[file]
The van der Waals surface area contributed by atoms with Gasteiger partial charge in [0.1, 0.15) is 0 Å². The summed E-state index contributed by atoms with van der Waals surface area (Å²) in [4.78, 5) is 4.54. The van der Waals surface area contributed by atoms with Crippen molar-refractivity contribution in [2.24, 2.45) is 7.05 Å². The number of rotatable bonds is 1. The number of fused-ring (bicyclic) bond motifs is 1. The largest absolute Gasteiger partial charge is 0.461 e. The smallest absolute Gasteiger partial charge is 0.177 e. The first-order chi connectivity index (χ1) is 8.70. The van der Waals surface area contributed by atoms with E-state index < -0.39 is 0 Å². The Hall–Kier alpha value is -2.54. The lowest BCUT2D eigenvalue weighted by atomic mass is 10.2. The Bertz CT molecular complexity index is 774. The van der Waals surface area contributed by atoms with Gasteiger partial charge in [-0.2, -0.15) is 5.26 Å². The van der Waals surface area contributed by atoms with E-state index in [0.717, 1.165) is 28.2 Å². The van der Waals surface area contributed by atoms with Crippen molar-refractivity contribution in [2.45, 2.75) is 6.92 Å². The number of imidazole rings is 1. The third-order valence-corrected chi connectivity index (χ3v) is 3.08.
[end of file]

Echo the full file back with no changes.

The van der Waals surface area contributed by atoms with Gasteiger partial charge in [0.1, 0.15) is 0 Å². The summed E-state index contributed by atoms with van der Waals surface area (Å²) in [4.78, 5) is 4.54. The van der Waals surface area contributed by atoms with Crippen molar-refractivity contribution in [2.24, 2.45) is 7.05 Å². The number of rotatable bonds is 1. The number of fused-ring (bicyclic) bond motifs is 1. The largest absolute Gasteiger partial charge is 0.461 e. The smallest absolute Gasteiger partial charge is 0.177 e. The first-order chi connectivity index (χ1) is 8.70. The van der Waals surface area contributed by atoms with E-state index < -0.39 is 0 Å². The Hall–Kier alpha value is -2.54. The lowest BCUT2D eigenvalue weighted by atomic mass is 10.2. The Bertz CT molecular complexity index is 774. The van der Waals surface area contributed by atoms with Gasteiger partial charge in [-0.2, -0.15) is 5.26 Å². The van der Waals surface area contributed by atoms with E-state index in [0.717, 1.165) is 28.2 Å². The van der Waals surface area contributed by atoms with Crippen molar-refractivity contribution in [2.45, 2.75) is 6.92 Å². The number of imidazole rings is 1. The third-order valence-corrected chi connectivity index (χ3v) is 3.08.